I wonder, since the rampy part leading down to what we call Tammy‘s Island has been completed since around the time the Christmas markets closed up shop for the year. If you can walk up the ramp adjoining the West side of the original bridge, how will they let you cross its width, ostensibly under construction, to get to the wood-and-steel auxiliary bridge stretched out parallel to its East side?

Oh well, a mystery to be revealed, I guess.

  1. And not bikers, right? No ever rides a bike on the Fußgängerbrücke, right? []

India, Part 2: Agra

We flew to India on a package tour in January 2014. It was our first time in that country; we hope it won’t be our last. This is Part 2 of the story. Catch up with Part 1 if you missed the start.

The next leg of our journey took us from Delhi to Agra. Praveen picked us up from the hotel in the morning and we got on a nearly deserted toll highway, heading south towards Agra. Continue reading India, Part 2: Agra

Undercover Police (?) on ICE

I saw something weird on Wednesday as I was traveling home to Regensburg from a business trip to Nuremberg and Frankfurt — at least, it was weird to me. It was the first time I ever saw plain-clothes law enforcement officials in Germany.

I was listening to my podcasts or reading emails on my phone or something, sitting across from a colleague when I saw three guys in their mid-to-late forties in what looked like winter camping gear (jeans or cargo pants, poofy coats, long-sleeve tees or turtlenecks, 3 or 4 days of stubble, hiking boots) making conversation with the passenger in the next group of four seats behind us. I didn’t catch the beginning of the conversation, but my ears perked up when I heard the talker ask the passenger (whom I never saw)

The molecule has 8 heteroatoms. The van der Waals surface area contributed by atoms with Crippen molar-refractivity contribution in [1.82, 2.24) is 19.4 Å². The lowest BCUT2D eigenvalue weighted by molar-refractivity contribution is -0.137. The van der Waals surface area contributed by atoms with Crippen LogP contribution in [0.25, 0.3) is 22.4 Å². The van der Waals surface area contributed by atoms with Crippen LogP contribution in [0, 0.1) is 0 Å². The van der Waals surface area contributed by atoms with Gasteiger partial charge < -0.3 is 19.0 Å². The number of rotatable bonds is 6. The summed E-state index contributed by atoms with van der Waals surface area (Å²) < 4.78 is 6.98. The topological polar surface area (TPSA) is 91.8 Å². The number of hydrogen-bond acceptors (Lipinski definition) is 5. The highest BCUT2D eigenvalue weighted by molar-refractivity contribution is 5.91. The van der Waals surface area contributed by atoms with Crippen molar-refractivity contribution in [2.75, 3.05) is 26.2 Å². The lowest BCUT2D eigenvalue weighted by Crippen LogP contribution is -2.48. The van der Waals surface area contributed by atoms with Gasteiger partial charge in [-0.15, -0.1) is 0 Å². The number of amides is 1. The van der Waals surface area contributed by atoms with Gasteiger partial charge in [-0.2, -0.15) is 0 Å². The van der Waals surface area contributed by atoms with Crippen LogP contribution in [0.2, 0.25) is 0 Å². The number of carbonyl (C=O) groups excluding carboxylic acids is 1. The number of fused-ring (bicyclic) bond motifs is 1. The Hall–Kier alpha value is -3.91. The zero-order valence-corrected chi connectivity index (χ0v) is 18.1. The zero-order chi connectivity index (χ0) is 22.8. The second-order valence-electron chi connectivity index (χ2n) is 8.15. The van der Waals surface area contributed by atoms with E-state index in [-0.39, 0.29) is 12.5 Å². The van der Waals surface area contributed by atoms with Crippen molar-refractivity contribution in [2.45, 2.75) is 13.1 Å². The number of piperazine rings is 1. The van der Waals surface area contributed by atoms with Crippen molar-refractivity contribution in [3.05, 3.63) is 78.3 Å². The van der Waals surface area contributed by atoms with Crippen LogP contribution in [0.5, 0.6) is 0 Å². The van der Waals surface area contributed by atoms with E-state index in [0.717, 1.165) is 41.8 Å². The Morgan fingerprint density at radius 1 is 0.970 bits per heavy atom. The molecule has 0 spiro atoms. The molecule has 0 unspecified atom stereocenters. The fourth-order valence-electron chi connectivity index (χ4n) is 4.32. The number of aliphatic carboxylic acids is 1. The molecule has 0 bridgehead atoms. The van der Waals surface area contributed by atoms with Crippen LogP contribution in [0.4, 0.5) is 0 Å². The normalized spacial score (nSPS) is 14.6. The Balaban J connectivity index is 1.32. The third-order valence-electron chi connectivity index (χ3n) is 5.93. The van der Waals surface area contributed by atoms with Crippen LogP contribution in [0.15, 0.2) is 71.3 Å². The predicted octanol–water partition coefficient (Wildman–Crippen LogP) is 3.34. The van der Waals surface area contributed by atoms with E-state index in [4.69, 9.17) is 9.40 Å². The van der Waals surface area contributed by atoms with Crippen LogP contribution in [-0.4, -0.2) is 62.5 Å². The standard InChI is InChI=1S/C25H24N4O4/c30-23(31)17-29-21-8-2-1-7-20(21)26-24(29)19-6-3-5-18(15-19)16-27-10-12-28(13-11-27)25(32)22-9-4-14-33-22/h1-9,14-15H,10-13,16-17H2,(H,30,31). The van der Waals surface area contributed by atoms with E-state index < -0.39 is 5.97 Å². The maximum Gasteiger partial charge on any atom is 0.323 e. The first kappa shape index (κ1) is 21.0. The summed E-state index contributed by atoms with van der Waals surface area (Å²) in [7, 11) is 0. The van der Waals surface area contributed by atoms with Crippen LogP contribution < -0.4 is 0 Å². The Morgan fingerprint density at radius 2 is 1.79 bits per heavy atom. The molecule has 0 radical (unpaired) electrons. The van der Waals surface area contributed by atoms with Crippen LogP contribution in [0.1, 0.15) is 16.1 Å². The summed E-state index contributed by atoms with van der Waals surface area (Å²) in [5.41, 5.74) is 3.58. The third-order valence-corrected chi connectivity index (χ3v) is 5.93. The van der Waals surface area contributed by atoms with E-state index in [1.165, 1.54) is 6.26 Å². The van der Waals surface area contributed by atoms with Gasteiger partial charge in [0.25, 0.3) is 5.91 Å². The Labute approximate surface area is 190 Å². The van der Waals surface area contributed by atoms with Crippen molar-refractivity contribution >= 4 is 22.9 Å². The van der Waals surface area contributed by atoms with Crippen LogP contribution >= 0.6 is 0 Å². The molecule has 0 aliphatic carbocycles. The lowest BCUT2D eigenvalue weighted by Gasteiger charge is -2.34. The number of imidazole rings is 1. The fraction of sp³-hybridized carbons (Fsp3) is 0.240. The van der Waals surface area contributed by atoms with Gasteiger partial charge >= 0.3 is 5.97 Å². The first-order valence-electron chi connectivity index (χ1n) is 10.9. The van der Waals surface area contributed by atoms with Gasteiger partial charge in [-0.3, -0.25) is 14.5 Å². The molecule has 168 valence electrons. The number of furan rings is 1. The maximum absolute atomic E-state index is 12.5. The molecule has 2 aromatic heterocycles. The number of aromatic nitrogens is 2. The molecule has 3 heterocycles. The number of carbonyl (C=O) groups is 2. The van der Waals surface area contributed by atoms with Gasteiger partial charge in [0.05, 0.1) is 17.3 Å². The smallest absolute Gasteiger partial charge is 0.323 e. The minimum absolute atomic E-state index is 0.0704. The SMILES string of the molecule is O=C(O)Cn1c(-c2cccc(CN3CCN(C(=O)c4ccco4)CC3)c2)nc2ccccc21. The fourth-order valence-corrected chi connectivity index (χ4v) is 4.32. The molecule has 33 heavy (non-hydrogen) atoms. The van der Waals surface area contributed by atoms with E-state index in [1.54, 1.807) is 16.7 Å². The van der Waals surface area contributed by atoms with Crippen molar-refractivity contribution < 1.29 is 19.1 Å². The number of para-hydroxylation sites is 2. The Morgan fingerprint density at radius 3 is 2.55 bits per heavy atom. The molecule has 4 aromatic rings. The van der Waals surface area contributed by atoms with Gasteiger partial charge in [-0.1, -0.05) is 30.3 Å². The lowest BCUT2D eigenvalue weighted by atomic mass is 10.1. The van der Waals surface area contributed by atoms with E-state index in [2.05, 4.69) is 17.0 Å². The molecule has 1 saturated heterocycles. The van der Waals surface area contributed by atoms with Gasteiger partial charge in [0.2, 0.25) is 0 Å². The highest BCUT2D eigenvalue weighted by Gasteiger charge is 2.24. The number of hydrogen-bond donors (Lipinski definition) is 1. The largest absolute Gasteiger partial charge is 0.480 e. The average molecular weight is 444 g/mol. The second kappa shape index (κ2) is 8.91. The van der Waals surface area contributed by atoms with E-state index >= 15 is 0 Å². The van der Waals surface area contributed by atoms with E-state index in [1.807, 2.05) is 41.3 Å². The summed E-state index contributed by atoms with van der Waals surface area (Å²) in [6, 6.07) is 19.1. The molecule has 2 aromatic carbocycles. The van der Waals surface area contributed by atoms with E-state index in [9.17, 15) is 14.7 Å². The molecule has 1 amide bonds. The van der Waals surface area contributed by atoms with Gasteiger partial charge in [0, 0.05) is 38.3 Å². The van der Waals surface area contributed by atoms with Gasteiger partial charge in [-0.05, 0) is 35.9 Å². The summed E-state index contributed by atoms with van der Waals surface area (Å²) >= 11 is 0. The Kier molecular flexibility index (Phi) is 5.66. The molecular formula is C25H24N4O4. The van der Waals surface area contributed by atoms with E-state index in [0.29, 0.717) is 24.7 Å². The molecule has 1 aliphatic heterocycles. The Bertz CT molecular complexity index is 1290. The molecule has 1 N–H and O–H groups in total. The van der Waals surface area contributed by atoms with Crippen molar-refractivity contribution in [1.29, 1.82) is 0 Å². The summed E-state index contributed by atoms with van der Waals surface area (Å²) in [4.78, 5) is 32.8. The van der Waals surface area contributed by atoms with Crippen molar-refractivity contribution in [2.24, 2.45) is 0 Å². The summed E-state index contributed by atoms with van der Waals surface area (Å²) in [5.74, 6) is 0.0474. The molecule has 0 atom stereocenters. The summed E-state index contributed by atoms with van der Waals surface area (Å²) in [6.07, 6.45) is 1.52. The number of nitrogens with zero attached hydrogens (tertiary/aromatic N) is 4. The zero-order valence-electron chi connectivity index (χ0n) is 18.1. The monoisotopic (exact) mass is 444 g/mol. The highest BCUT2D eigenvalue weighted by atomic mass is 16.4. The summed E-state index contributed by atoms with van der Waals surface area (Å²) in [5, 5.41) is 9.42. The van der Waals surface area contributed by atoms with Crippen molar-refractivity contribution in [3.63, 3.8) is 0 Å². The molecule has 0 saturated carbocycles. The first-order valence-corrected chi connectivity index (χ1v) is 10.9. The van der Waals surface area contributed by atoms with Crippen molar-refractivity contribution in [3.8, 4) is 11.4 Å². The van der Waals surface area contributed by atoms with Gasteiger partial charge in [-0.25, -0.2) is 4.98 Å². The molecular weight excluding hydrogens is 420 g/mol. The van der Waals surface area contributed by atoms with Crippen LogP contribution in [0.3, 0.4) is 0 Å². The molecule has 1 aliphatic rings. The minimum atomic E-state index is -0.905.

Sprechen Sie dann andere Sprachen? Englisch? Französisch? Oh, Deutsch geht doch? OK, das ist mir viel lieber, vielen Dank.1

They positioned themselves so that the speaker was facing him directly, and the other two campers were blocking the aisle in both directions. They started off with several mundane questions, like

Wo kommen Sie her? Finnland! Mensch, das ist ganz weit oben. 2

Wohnen Sie in Deutschland? Seit wann? Und wo?3

Was ist Ihr Reiseziel? Darf ich mal in Ihren Rucksack blicken bitte? Ja, das ist mir aufgefallen. Ich dachte da war was drin. Was machen dann mit diesen Kennzeichen? Ach, sie kaufen ein Auto in Österreich. Welche Marke denn? Volvo! Kaum zu glauben! Der nordische Herr reist quer durch Deutschland um ein schwedisches Auto in Österreich zu kaufen! Jungs, ist das nicht der Hammer!?4

They pulled on some rubber gloves, took some photographs the stuff in his backpack, continuing the banter, and then moved along to the next clump of seats. This time a Polish woman caught their attention. I heard the beginning part of this interview. The speaker showed all four people sitting around the table his Ausweis5 and asked to see hers. Many of the same pleasantries ensued.